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Time to finish this. This irreverent tag line is just one of the many that grace more than 60 posters that comprise Project 270, a “Get Out the Vote” initiative by Mana Urban Arts Project (MUAP). Since 2015, the programming offshoot of Mana Contemporary, located in Jersey City, New Jersey, has historically worked with street artists worldwide to realize site-specific murals. But in this election season — the most turbulent in generations and taking place amidst the ongoing pandemic — MUAP has shifted its focus to engage with disenfranchised voters across the country.
Providing additional support, Gary Lichtenstein Editions and Art in General, both tenants in Mana’s Jersey City space, have been printing the posters and helping to engage artists and distribution partners. Bringing together artists from nearly every state in the nation, as well as Washington, DC, Puerto Rico, and a number of large metropolitan areas, Project 270 aims to reach potential voters aged 18-38; in 2016, this demographic accounted for only 25% of the total votes cast, though they make up about 40% of the US population. Each poster is equipped with a QR code that, when scanned, can take its viewer to voter information websites or to download the artwork. With its ambitious objective to plaster posters both physically across the country and flood social media feeds with digital versions, Project 270 hopes to encourage a corrective to the voting numbers this year.
Mia Saine, a Memphis-based illustrator who designed Tennessee’s poster, told Hyperallergic that the diverse participating artists “are practicing our freedom of speech to let other Americans know this is not the time to be self-interested.”
“There’s a lot of projects out there like this [but] the universe of many of those projects is focused on people who are already going to vote, and are going to vote progressively no matter what,” noted Theodore Ward, a co-organizer of Project 270. “We wanted to address a population that may not necessarily identify actively with art. The artwork we selected could be easily approached by both someone who has a great appreciation and someone who is more simply attracted to the image.”
To that end, most artists selected live in the state, region, or city their poster represents, giving the breadth of designs a distinct, localized feel. “I was encouraged to speak from my voice, to my audience, in my medium of choice,” Annie Brace, who designed a poster for Anchorage, Alaska, said. “Alaska provides me with an insurmountable abundance of beauty and that inspiration is at risk of being taken away with such projects as the Pebble Mine Project.”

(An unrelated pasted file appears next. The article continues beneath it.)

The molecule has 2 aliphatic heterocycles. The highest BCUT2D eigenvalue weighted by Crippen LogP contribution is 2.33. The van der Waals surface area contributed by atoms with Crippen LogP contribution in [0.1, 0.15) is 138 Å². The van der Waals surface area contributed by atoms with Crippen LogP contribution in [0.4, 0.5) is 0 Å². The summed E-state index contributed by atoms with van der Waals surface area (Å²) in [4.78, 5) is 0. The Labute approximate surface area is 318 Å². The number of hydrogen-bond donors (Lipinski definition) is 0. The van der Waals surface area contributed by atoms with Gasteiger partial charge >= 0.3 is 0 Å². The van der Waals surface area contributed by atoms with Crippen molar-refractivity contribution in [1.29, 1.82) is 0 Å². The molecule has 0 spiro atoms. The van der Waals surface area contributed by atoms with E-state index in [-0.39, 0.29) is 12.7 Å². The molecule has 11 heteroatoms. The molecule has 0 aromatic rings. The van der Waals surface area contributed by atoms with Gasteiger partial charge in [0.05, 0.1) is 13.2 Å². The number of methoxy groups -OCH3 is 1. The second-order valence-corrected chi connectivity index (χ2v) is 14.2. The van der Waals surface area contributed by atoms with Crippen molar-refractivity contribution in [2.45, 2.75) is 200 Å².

Other artists echoed the initiative’s embrace of regionality, with the eyes of their own community members in mind. Jetsonorama, an Arizonian photographer who coordinates the Painted Desert Project throughout the Navajo Nation, noted that as a citizen of a state with a large Indigenous population, he was compelled to photograph a “Navajo model who spoke to issues of concern to Natives and non-Natives alike.”
In keeping with its street art roots, MUAP gravitated toward a number of artists working in the medium. Hysterical Men, a Philly-based feminist street artist, used her poster design for Pennsylvania to reference this summer’s Black Lives Matter protests in Philadelphia, where excessive force exerted by police upon protesters caused a number of peaceful gatherings to turn violent. Her poster “references Lady Liberty and her torch as well, and the promises she represents: Liberty and Justice for All. We haven’t seen that yet in this country. And we want what was promised to us.”
Representing Brooklyn, another anonymous artist called Captain Eyeliner bore striking imagery of the late Ruth Bader Ginsburg, a Brooklyn native, on their poster, an icon whom they have already been wheat-pasting around New York for at least a year. “I think street art is really special in that it’s for everyone, and I think that really appeals to the 18-to-38-year-olds that Project 270 is targeting,” they observed. “There’s no admission fee, no standing in line, no curatorial politics. It’s just the viewer, the art, and the street.”
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